- The Washington Times - Tuesday, March 8, 2011

One of Israel’s top intelligence analysts says it is too soon to say whether the wave of uprisings in the Middle East will bring more democratic societies or empower political Islam.

“Is this a democratization and modernization revolution? Or is it an Islamic/nationalistic revolution?” said Yossi Kuperwasser, director general of Israel’s Ministry of Strategic Affairs.

“The Americans say this is the democratic modernization revolution; in Israel, we would want just that. Israel does not want to be the only democratic country in the Middle East,” he said in an interview with The Washington Times. “The Iranians say they want to say, ‘We won because those against us lost.’ As if this is a zero-sum game.”

However, he added: “There is a possibility this is not a zero-sum game. A new force may emerge that endangers the Iranians, an Arab center of gravity.”

Most Arab states have no diplomatic ties to Israel, but U.S. diplomatic cables published by the anti-secrecy website WikiLeaks show that Israel maintained secret high-level contact with the United Arab Emirates, Saudi Arabia and Bahrain on Iran.

If the governments of these countries were taken over by anti-Western Islamists, the U.S.-Israel-Arab alliance on Iran could be jeopardized.

Mr. Kuperwasser said there is no opportunity for Israel to have a lasting peace with proponents of radical Islam.

“Radical Islam can get to a place where they accept the fact that there is a temporary situation where Israel exists,” he said. “But they deny the right of Israel to exist, not only as a Jewish state but to exist at all, even as a non-Jewish state. They see Israel as a temporary situation where it should be destroyed.”

Mr. Kuperwasser said he was closely watching events in Egypt, the most populous Arab country and the seat of the Arab League.

Some analysts have said the military for the time being would manage Egypt’s “strategic file,” or its relationship with Israel and the United States. This is similar to the situation in Turkey for much of the 20th century, when the military managed the country’s relationship with NATO and the United States.

Mr. Kuperwasser, who served as the head of research and assessment for the intelligence branch of the Israel Defense Forces before taking his current post, said he has seen no evidence that the military would manage the strategic file in Egypt.

“Once there will be elections, the newly elected president and government will probably be in charge of Egypt. What is going to be the role of the military? Nobody knows. Nobody knows. It is not clarified by the new draft of the constitution,” he said.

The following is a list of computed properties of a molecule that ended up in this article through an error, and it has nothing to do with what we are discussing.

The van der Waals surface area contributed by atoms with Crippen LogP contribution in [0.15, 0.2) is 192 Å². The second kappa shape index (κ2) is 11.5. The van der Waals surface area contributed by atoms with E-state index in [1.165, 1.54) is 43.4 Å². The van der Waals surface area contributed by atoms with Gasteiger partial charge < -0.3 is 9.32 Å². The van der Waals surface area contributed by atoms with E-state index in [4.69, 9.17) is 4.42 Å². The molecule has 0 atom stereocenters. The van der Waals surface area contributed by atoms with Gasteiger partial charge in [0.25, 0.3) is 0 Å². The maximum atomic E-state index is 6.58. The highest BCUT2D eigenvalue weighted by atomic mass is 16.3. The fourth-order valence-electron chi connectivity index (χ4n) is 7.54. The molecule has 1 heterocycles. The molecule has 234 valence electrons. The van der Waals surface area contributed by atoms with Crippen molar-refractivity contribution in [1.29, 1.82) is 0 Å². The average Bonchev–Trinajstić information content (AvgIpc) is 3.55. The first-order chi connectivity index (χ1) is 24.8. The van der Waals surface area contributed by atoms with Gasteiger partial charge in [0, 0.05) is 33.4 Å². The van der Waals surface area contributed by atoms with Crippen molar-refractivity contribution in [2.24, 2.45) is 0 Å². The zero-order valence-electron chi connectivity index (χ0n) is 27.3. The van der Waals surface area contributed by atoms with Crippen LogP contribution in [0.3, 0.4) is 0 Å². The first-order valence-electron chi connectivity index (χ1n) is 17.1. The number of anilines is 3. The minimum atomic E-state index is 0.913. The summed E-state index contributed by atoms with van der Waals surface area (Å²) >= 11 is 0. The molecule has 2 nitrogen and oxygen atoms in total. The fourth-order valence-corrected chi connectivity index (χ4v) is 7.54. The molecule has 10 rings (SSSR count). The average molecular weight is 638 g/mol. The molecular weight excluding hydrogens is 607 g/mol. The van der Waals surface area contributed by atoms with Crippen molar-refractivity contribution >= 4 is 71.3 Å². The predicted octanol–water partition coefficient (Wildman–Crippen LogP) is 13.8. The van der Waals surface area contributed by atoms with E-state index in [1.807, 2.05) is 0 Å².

Egypt’s constitution prohibits overtly religious parties from running for office, a clause that has forced the Islamist group Muslim Brotherhood to run candidates who were unaffiliated with a political party.

The constitution also says the Koran is a source of Egyptian law.

Muslim Brotherhood leaders have said that they would seek to enforce this clause of the constitution, which was an amendment supported by Anwar Sadat, the Egyptian president who was murdered by Islamic extremists in 1981 as punishment for signing the peace treaty with Israel.

Egypt is important to Israel because it is the first Arab country to sign a peace treaty with the Jewish state, in 1979. The Egyptian military, which is the caretaker regime in Cairo until presidential elections are held in September, has said there will be no change to the peace treaty, but there are signs the next government would be hostile to Israel.

Egypt’s new foreign minister, Nabil el-Araby, named this week to the caretaker government has said he would support trying Israeli leaders in international courts for crimes of aggression.

Ayman Nour, a secular politician who was jailed by now-ousted President Hosni Mubarak in 2006 after an unsuccessful challenge to his presidency, said last month that if he were elected president, he would review the treaty with Israel.

“There is a wide part of the population in Egypt and I think also in high ranks of the military of people that don’t want to see Egypt becoming Iran,” Mr. Kuperwasser said. “They don’t want to see Egypt becoming a radical power, to see Egypt leaving the pragmatic part of the Arab world that maintains reasonable relations with the West.”

Mr. Kuperwasser said he did not know if this segment of the population is the majority, but he said it is a significant number of people.

“Many people want to see more justice, more wealth shared within the country, more participation in the political process, but they don’t want that to lead to a radical state,” he said.

At the same time Mr. Kuperwasser said Egyptians had been bombarded with textbooks, media and other materials that in essence say Jews have no legitimate right to a homeland in modern-day Israel.

“The public in Egypt was never told or educated to support the idea of accepting Jews in the Middle East in general or Jews elsewhere,” Mr. Kuperwasser said. “The numbers of versions of protocols of elders of Zion in Arabic in Egypt is very large, you see it in the Egyptian curriculum, textbooks, all these things.”

• Eli Lake can be reached at elake@washingtontimes.com.

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